rays in mexico

Stingrays, Eagle Rays, Mobula Rays & Manta Rays

Rays in Mexico Caribbean Sea

There is a diverse variety of rays in Mexico. They inhabit different oceans of the world and some even inhabit fresh water streams and rivers. While most people believe that all rays are similar, the truth cannot be further than this misconception.

All species of rays are different from one another in a lot of ways, which include shape, size and lethality. All rays are similar to sharks–they have cartilage instead of bones in their bodies. Plus, they are flat in shape and have big rounded pectoral fins, which are merged with their head and body.

Many rays swim using their large flat fins and most use an intricate wave like movement to swim, where as others swim by flapping their fins. The main source of their food is filter, mollusks and buried sand.

Which of the following Rays in Mexico are you ready encounter?


Stingrays are more popularly known in comparison other species. And that is because you can easily identify them – they have long, thin tails, which are coated with pointy stings. A majority of stingrays also have venom glands located on their tail. Get too close one and it will sting you with its tail, injecting very painful venom. However, there is nothing to worry about as stingrays only attack when they feel threatened.

Stingrays can also be identified by their signature diamond-shape and the fact they tend to half bury themselves in sand looking for food. Stingrays spend most of their time on the sea floor.

Manta Rays

Although manta rays do not have sharp stings on their tails, the ray can be said to be another type of stingray. They are big rays with a fin span of 25 feet and most weight up to 3000 pounds. However, despite being big, they are harmless and spend a majority of their time bottom feeding and filtering. Manta rays are elegant swimmers that have graceful maneuverability and have very quick movement, despite a 25 foot fin span!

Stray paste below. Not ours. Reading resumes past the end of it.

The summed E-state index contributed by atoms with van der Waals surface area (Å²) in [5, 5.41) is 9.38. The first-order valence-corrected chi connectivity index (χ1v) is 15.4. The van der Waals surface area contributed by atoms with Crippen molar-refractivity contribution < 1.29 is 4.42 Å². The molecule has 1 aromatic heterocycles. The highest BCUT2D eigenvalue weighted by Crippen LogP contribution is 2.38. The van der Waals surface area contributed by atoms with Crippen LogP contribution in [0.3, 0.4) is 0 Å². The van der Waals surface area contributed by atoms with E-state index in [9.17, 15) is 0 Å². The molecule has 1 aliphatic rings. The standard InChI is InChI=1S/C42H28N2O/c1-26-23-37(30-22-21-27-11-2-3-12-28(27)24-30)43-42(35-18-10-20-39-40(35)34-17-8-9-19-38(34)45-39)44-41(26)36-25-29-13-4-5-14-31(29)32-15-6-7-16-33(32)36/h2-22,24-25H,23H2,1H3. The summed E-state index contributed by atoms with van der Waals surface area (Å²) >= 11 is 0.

Mobula Rays

Mobula rays can be compared in size with other rays that swim in the world’s oceans. Also known as ‘devil fish’ or ‘flying mobula’, these rays are dark blue with the top being black and a white underbelly. Mobula rays can grow up to 17 feet in size. They spend their time looking for plankton, which is a main source of their food. Mobula rays are not dangerous and will only attack in self-defense.

Eagle Rays

Eagles have long elongated tails and are 9 meters in size. With inky blue bodies the eagle ray can also be identified with its angular disc and a wide snout. Eagle rays have sharply curved corners and they don’t have a caudal fin. Eagle rays unlike other rays in the ocean tend to prey on shrimps, octopus, small fish and clams. They are also fast swimmers, which also makes them efficient hunters. They swim quite close to the sea floor and occasionally jump out of water, almost attempting to fly.

While your snorkeling trip to turtles or reef snorkeling in Puerto Morelos with Absolute Adventure, you’ll see stingrays, and if you’re lucky you will also be able to see the Eagle ray, which mostly appears in winters. 

Apart from that, sometimes tourists hit the jackpot and spot Manta rays and Mobula rays on a summer tour to swim with Whale Sharks with Absolute Adventure.


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